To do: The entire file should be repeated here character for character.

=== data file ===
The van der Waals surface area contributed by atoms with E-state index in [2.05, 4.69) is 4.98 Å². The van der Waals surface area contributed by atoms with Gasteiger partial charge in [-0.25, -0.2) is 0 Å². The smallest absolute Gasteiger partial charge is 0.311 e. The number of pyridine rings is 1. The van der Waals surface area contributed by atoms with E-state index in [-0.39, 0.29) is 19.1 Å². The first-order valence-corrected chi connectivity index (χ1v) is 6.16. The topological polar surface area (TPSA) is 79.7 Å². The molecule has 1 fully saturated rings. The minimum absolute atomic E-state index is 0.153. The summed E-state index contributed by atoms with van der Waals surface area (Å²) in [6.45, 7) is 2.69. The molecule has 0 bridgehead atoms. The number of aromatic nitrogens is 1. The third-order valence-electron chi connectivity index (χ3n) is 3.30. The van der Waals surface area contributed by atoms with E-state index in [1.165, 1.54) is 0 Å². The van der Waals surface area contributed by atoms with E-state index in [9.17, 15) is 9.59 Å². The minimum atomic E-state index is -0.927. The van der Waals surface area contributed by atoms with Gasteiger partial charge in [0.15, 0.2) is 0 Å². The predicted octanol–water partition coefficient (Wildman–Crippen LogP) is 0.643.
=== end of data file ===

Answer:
The van der Waals surface area contributed by atoms with E-state index in [2.05, 4.69) is 4.98 Å². The van der Waals surface area contributed by atoms with Gasteiger partial charge in [-0.25, -0.2) is 0 Å². The smallest absolute Gasteiger partial charge is 0.311 e. The number of pyridine rings is 1. The van der Waals surface area contributed by atoms with E-state index in [-0.39, 0.29) is 19.1 Å². The first-order valence-corrected chi connectivity index (χ1v) is 6.16. The topological polar surface area (TPSA) is 79.7 Å². The molecule has 1 fully saturated rings. The minimum absolute atomic E-state index is 0.153. The summed E-state index contributed by atoms with van der Waals surface area (Å²) in [6.45, 7) is 2.69. The molecule has 0 bridgehead atoms. The number of aromatic nitrogens is 1. The third-order valence-electron chi connectivity index (χ3n) is 3.30. The van der Waals surface area contributed by atoms with E-state index in [1.165, 1.54) is 0 Å². The van der Waals surface area contributed by atoms with E-state index in [9.17, 15) is 9.59 Å². The minimum atomic E-state index is -0.927. The van der Waals surface area contributed by atoms with Gasteiger partial charge in [0.15, 0.2) is 0 Å². The predicted octanol–water partition coefficient (Wildman–Crippen LogP) is 0.643.